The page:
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- Thread starter Feeble Wonk
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Alternatively, there are also pairs of observables that are complementary, but not conjugate. As an example, it is not possible to prepare a spin-1/2 particle in a state where you will be able to predict the measurement outcomes of all its spin components with accuracy.

As an interesting side note, the list of all kinds of sets of complementary observables is not complete yet, even for simple systems. For example, for quantum systems of dimension 6 (say, a pair of particles; one spin-1/2 and one spin-1) it is an unsolved problem to find a complete set of complementary observables (also called "mutually unbiased" observables).

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Vanadium 50

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Fair enough. I was aware of the various forms position/momenta complimentarity. But I'd recently read a passage where Lee Smolin referred to aspects of time and space having a similar complementary relationship, and it got me thinking about the general concept.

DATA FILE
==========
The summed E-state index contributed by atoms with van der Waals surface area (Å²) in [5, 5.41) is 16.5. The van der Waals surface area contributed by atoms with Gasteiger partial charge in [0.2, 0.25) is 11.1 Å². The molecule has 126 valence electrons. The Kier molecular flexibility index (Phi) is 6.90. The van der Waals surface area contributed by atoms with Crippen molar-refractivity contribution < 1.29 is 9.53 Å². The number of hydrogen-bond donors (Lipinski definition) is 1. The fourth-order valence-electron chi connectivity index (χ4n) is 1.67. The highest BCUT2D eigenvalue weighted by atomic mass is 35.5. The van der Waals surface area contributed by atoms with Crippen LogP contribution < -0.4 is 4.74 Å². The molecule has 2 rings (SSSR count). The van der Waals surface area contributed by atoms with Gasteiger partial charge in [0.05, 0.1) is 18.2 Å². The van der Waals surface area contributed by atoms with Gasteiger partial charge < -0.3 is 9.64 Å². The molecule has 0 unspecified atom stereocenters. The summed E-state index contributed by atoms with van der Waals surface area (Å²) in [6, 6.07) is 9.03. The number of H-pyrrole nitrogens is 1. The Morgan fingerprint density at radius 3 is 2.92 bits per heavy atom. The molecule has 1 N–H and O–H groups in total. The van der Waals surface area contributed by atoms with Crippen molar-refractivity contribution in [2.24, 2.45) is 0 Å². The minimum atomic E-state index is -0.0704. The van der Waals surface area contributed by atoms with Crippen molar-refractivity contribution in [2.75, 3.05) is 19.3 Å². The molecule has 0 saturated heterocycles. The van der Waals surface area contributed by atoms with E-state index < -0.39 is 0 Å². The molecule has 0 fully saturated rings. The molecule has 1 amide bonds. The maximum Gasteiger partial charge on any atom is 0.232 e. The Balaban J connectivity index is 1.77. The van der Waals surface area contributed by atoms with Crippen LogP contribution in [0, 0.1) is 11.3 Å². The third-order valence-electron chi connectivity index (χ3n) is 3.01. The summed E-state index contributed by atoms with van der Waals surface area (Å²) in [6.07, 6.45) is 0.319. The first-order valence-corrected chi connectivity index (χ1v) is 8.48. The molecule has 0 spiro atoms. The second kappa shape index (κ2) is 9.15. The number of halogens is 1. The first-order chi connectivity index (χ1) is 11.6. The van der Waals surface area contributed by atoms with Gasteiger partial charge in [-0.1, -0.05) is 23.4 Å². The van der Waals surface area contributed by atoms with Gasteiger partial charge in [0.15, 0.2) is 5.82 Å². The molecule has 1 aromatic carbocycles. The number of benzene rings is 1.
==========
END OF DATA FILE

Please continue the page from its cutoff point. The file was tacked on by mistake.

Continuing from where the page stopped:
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atyy

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A quantum theory is specified by (1) Hilbert space (2) Observables (3) Hamiltonian.

In specifying (2) Observables, a very important part is their commutation relations, which is how "complementary observables" are formalized in the mathematics.

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Atyy is absolutely right - I might even drop the "in a sense". Once you define the commutator algebra, you have defined the theory. That's both its power, and the reason you can't write it all down.

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atyy

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Yes, I put "in a sense" in at the last moment, knowing that this is PF and there will be all sorts of tricky questions, like whether an anti-commutation relation is also "complementary" :)Atyy is absolutely right - I might even drop the "in a sense". Once you define the commutator algebra, you have defined the theory. That's both its power, and the reason you can't write it all down.

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